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AKADEMIYA2063-Ecowas Regional Learning event: COVID-19 Vulnerability Hot Spots

Better preparedness through early identification and targeting of the most exposed communities

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AKADEMIYA2063-Ecowas Regional Learning event: COVID-19 Vulnerability Hot Spots

  1. 1. COVID-19 Vulnerability Hot Spots: Better preparedness through early identification and targeting of the most exposed communities John Ulimwengu, Léa Magne Domgho, Julie Collins John Ulimwengu, PhD Senior Research Fellow (IFPRI) ReSAKSS Africawide Coordinator West Africa Regional Learning Event February 11, 2021 1
  2. 2. MOTIVATION 2 • Effects of crises are not geographically uniform • Both the spread of COVID-19 and the ability to respond to its effects vary between and within countries • The severity of impacts on people’s livelihoods and food security depends in part on existing patterns of vulnerability
  3. 3. OBJECTIVE 3 o Identify areas within countries and regions that show the highest levels of vulnerability to negative impacts of COVID o Describe the status of micronutrient intake and analyze the impact of COVID-19 related food price changes on consumer demand for micronutrients.
  4. 4. METHODOLOGY (1): VULNERABILITY MAPPING 4 Vulnerability: • Propensity to be exposed to spread of COVID 19; • Limited capacity to control the pandemic and care for patients; • Households’ exposure to negative food security impacts 1) Consider various factors shaping vulnerability  Food security and nutrition status  Access to health services  Overcrowding 2) Build composite indicator to create a typology of vulnerability
  5. 5. METHODOLOGY (2): MICRONUTRIENT ADEQUACY 5 1) Estimate the difference between micronutrient intake and their recommended levels 2) Estimate micronutrient price elasticities of demand 3) Use COVID-19-era price data and elasticities to estimate the impacts of price changes on demand for micronutrients
  6. 6. 6 Food expenditure Harmonized Framework Prevalence of stunting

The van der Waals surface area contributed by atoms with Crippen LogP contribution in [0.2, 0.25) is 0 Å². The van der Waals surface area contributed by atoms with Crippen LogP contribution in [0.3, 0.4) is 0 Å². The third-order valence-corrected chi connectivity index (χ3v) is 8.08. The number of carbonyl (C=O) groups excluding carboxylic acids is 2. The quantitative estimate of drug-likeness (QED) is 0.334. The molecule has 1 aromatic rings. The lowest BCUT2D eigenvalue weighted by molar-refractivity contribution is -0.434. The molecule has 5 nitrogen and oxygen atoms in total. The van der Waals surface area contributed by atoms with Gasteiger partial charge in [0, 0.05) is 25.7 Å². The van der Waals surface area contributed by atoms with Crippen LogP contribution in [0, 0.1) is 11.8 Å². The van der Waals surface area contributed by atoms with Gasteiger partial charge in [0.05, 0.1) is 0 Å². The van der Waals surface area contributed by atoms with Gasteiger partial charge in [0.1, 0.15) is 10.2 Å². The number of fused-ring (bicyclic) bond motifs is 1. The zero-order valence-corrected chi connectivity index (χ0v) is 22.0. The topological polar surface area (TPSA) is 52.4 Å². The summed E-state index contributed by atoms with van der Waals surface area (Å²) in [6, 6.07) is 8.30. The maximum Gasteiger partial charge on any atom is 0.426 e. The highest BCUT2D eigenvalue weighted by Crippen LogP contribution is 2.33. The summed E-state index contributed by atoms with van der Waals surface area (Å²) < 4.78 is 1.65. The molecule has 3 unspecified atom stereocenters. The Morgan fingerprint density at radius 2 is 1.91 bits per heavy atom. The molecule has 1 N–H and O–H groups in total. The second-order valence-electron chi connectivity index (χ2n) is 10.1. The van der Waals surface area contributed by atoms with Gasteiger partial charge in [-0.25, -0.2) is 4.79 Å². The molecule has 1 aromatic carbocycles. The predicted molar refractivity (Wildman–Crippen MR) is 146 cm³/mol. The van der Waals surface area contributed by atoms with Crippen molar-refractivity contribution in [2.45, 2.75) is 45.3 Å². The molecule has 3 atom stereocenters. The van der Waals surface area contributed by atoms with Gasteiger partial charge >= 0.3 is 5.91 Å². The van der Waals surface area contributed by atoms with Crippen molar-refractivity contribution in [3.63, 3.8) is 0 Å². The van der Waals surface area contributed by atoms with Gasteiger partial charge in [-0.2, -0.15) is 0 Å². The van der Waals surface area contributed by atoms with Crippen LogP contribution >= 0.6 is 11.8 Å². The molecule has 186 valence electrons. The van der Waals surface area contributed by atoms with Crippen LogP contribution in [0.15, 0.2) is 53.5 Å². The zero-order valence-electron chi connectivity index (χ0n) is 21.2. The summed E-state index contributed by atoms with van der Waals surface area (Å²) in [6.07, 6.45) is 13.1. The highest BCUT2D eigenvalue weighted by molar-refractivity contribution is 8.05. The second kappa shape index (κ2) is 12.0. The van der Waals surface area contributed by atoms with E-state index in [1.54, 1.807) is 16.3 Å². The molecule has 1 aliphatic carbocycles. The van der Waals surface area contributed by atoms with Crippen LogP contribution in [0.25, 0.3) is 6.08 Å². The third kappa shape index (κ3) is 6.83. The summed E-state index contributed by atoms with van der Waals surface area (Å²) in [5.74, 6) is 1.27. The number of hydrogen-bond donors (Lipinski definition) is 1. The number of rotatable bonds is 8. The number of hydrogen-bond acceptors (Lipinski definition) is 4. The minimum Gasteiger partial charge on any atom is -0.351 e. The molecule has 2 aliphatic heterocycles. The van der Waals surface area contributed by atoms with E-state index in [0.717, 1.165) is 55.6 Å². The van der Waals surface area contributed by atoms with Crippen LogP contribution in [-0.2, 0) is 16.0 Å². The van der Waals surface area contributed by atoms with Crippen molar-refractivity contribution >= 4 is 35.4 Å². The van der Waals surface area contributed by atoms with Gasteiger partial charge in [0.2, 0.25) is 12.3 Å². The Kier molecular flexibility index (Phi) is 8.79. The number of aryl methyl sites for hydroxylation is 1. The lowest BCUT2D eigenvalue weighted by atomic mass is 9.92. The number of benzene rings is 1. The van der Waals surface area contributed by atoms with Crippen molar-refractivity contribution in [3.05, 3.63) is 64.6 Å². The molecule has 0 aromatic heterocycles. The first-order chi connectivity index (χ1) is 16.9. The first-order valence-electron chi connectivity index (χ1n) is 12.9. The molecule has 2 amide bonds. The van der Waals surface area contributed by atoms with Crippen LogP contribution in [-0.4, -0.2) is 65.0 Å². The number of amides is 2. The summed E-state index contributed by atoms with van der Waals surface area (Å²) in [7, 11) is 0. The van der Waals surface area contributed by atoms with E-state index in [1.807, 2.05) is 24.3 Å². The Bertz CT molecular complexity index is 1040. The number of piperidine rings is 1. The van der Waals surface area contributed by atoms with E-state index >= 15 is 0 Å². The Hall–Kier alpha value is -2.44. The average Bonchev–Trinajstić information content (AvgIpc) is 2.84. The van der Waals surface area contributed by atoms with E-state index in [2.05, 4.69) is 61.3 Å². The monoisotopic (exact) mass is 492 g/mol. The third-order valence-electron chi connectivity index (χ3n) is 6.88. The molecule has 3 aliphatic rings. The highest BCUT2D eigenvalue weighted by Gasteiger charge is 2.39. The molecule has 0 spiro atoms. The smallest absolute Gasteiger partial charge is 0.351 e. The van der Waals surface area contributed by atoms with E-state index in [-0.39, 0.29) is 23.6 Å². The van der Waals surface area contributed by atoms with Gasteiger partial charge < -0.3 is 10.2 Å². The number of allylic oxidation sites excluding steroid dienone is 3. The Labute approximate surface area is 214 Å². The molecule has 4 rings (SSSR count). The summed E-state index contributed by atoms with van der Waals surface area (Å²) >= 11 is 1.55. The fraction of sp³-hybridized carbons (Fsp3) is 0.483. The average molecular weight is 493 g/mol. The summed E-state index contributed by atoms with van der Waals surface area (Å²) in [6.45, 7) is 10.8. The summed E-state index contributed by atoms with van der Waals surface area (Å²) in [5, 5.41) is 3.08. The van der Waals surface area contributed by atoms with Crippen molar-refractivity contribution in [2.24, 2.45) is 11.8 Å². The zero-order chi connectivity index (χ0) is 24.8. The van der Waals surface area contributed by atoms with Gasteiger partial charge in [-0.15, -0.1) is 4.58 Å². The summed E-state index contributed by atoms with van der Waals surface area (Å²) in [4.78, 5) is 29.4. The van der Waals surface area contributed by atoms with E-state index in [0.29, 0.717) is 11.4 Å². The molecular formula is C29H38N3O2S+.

7. 7. 7 Assistance by health professionals Distance to health facilities
  8. 8. 8
  9. 9. 9 Overall vulnerability index: West Africa
  10. 10. CHANGES IN CEREAL PRICES BETWEEN APRIL AND SEPTEMBER 2019 AND 2020, NIGERIA (%) 10 -40 -20 0 20 40 60 80 100 Price change (%) Rural 2019 2020 -40 -20 0 20 40 60 80 100 Price change (%) Urban 2019 2020
  11. 11. CALORIE AND MICRONUTRIENT DEFICIENCIES, Nigeria  The average micronutrient intake is far below recommended benchmarks for calcium and folate.  Nutrient adequacy for rural households is more than 80% of the recommended intake for vitamins A, B12, calories, proteins, iron, and zinc.  Vitamin A adequacy for urban families is much higher, with levels close to 96.7%.  Rural families perform better than urban households for most nutrients, except for vitamin B12, vitamin A, and folate. 11 Total consumption (per day, AME) Consumption adequacy (%) Urban Rural Recommended intake Urban Rural (1) (2) (3) (4) (5) Kilocalories (kcal) 2634.9 3237.0 2750 80.1 86.9 Proteins (g.) 69.5 81.7 50 91.3 94.1 Calcium (mg.) 510.2 541.0 1000 48.5 50.6 Iron (mg.) 22.1 32.6 27.4 70.1 82.2 Zinc (mg.) 11.9 16.8 14 71.9 81.7 Folate (mcg.) 19.0 5.7 400 4.6 1.4 Vitamin B12 (mcg.) 8.3 6.2 2.4 93.0 80.0 Vitamin A (mcg.) 1660.8 1513.1 600 96.7 96.3
  12. 12. IMPACT OF CHANGES IN PRICES OF CEREALS IN THE SECOND QUARTER OF 2020 ON FOOD NUTRIENT DEMAND, NIGERIA 12  Increases in prices of cereals are expected to significantly decrease demand for key micronutrients as well as calories.  Especially large decreases in demand are expected in rural areas.
  13. 13. CONCLUSIONS • Responses to COVID-19 need to prioritize most severely affected areas • Areas with high levels of chronic vulnerability may be hardest hit • In West Africa, northern Mali, northern Nigeria, southern Niger and Burkina Faso are particularly vulnerable • Food price changes during the lockdown period could significantly decrease consumption of key nutrients • Better planning of restrictions to minimize market disruption could reduce effects on prices and consumption 13
  14. 14.  Compute three types of adequacy measures corresponding to nutrient production, markets and consumption.  Explore potential to bridge nutrient gaps through domestic market linkages and crossborder trade. Identify opportunities to facilitate movement of nutrients from surplus to deficit areas at local and regional levels  Align countries’ NAIP targets to nutrient gaps.  Develop a nutrition smart trade matrix for the region. FUTURE DIRECTIONS 14
  15. 15. THANK YOU AKADEMIYA2063 – Kicukiro / Niboye KK 341 St 22 I P.O. Box 1855 Kigali-Rwanda 15

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